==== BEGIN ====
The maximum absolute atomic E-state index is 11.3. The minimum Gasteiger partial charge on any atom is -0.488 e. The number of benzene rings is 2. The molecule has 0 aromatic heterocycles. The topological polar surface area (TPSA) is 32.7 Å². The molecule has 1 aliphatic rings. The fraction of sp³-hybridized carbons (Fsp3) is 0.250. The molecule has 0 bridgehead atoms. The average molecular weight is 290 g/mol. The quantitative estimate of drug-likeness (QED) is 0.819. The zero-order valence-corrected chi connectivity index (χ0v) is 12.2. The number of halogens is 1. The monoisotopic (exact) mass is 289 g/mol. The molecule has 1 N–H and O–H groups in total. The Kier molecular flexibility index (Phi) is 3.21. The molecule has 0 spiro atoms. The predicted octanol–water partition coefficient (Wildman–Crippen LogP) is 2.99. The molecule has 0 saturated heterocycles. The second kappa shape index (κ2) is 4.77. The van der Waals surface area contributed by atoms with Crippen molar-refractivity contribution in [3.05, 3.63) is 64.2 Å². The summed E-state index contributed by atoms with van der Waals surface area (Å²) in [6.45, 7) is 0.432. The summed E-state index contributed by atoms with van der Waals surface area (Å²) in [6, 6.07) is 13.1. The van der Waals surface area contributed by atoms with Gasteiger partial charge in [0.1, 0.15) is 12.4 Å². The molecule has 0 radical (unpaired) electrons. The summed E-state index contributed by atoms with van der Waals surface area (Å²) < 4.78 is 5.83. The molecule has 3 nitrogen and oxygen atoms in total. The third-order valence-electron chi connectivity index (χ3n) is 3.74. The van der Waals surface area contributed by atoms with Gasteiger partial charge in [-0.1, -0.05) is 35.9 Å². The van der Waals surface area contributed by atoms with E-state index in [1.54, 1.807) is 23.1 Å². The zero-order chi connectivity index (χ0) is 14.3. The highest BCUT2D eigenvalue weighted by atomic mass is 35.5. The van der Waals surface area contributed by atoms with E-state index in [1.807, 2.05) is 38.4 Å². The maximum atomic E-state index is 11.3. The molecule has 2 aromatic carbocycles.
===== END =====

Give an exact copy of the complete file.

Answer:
The maximum absolute atomic E-state index is 11.3. The minimum Gasteiger partial charge on any atom is -0.488 e. The number of benzene rings is 2. The molecule has 0 aromatic heterocycles. The topological polar surface area (TPSA) is 32.7 Å². The molecule has 1 aliphatic rings. The fraction of sp³-hybridized carbons (Fsp3) is 0.250. The molecule has 0 bridgehead atoms. The average molecular weight is 290 g/mol. The quantitative estimate of drug-likeness (QED) is 0.819. The zero-order valence-corrected chi connectivity index (χ0v) is 12.2. The number of halogens is 1. The monoisotopic (exact) mass is 289 g/mol. The molecule has 1 N–H and O–H groups in total. The Kier molecular flexibility index (Phi) is 3.21. The molecule has 0 spiro atoms. The predicted octanol–water partition coefficient (Wildman–Crippen LogP) is 2.99. The molecule has 0 saturated heterocycles. The second kappa shape index (κ2) is 4.77. The van der Waals surface area contributed by atoms with Crippen molar-refractivity contribution in [3.05, 3.63) is 64.2 Å². The summed E-state index contributed by atoms with van der Waals surface area (Å²) in [6.45, 7) is 0.432. The summed E-state index contributed by atoms with van der Waals surface area (Å²) in [6, 6.07) is 13.1. The van der Waals surface area contributed by atoms with Gasteiger partial charge in [0.1, 0.15) is 12.4 Å². The molecule has 0 radical (unpaired) electrons. The summed E-state index contributed by atoms with van der Waals surface area (Å²) < 4.78 is 5.83. The molecule has 3 nitrogen and oxygen atoms in total. The third-order valence-electron chi connectivity index (χ3n) is 3.74. The van der Waals surface area contributed by atoms with Gasteiger partial charge in [-0.1, -0.05) is 35.9 Å². The van der Waals surface area contributed by atoms with E-state index in [1.54, 1.807) is 23.1 Å². The zero-order chi connectivity index (χ0) is 14.3. The highest BCUT2D eigenvalue weighted by atomic mass is 35.5. The van der Waals surface area contributed by atoms with E-state index in [1.807, 2.05) is 38.4 Å². The maximum atomic E-state index is 11.3. The molecule has 2 aromatic carbocycles.